Alaska Native Collections – Sharing Knowledge



shoa shoa “rattle”
Language: Tsimshian

He is showing this look, like a trance; the eyes are underneath the lids, rolled back. Having these frogs come out, too – frogs were the shaman’s messengers.

—David Boxley, 2009

Frogs appear often on shamanic art because they were imagined as primordial, partly human creatures that retained supernatural power from early times. They lived in the dark before Raven brought the sun, and they made fun of the great trickster; in anger he caused the North Wind to blow the frogs away and freeze them onto rocks. This shaman’s rattle shows frogs that appear with the rain, springing from the eyes of South Wind, who brings rain and desires the world to be green as in spring. The back of the rattle shows the wind’s arms, legs, and body.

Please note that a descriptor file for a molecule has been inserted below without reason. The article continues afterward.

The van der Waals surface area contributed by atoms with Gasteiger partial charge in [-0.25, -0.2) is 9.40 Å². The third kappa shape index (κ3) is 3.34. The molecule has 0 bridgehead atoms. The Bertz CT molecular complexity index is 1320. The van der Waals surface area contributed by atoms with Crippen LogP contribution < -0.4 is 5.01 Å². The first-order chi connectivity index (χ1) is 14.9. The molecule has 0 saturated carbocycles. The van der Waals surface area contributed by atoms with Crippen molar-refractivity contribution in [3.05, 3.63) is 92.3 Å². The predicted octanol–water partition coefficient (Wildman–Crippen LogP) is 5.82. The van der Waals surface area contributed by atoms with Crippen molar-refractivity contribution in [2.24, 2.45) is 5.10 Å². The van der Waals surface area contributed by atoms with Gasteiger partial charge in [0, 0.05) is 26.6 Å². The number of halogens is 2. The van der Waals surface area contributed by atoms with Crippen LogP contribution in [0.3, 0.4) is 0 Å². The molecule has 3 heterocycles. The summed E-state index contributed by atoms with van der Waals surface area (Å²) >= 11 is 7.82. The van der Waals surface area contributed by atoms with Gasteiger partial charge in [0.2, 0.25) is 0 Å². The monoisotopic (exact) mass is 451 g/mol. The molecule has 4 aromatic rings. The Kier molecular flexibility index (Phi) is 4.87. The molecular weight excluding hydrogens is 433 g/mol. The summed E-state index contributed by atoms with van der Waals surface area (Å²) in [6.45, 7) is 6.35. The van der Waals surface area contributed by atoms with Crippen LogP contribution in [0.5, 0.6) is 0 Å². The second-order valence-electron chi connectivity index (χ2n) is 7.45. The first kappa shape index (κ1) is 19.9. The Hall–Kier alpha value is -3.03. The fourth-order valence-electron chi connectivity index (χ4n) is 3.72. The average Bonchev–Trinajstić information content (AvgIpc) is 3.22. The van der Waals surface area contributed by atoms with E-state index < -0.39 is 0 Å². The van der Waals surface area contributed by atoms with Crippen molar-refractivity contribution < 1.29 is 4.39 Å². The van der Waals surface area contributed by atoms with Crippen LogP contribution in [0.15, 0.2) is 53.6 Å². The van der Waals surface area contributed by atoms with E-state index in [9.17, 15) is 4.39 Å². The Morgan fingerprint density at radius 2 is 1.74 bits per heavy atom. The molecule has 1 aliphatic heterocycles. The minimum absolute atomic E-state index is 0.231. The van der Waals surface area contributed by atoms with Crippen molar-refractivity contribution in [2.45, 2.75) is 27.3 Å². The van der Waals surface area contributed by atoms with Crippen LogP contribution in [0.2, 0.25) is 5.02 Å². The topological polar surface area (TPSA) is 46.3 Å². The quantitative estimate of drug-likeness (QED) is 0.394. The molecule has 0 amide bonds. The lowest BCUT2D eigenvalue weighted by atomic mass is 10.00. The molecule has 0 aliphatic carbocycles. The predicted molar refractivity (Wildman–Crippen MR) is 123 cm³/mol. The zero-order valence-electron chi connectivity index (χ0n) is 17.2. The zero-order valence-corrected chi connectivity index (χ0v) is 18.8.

Culture: Tsimshian
Region: British Columbia, Canada
Village: Port Simpson
Object Category: Ceremony
Dimensions: Length 30.5cm
Accession Date: 1876
Source: James G. Swan (collector)
Museum: National Museum of Natural History
Museum ID Number: E020583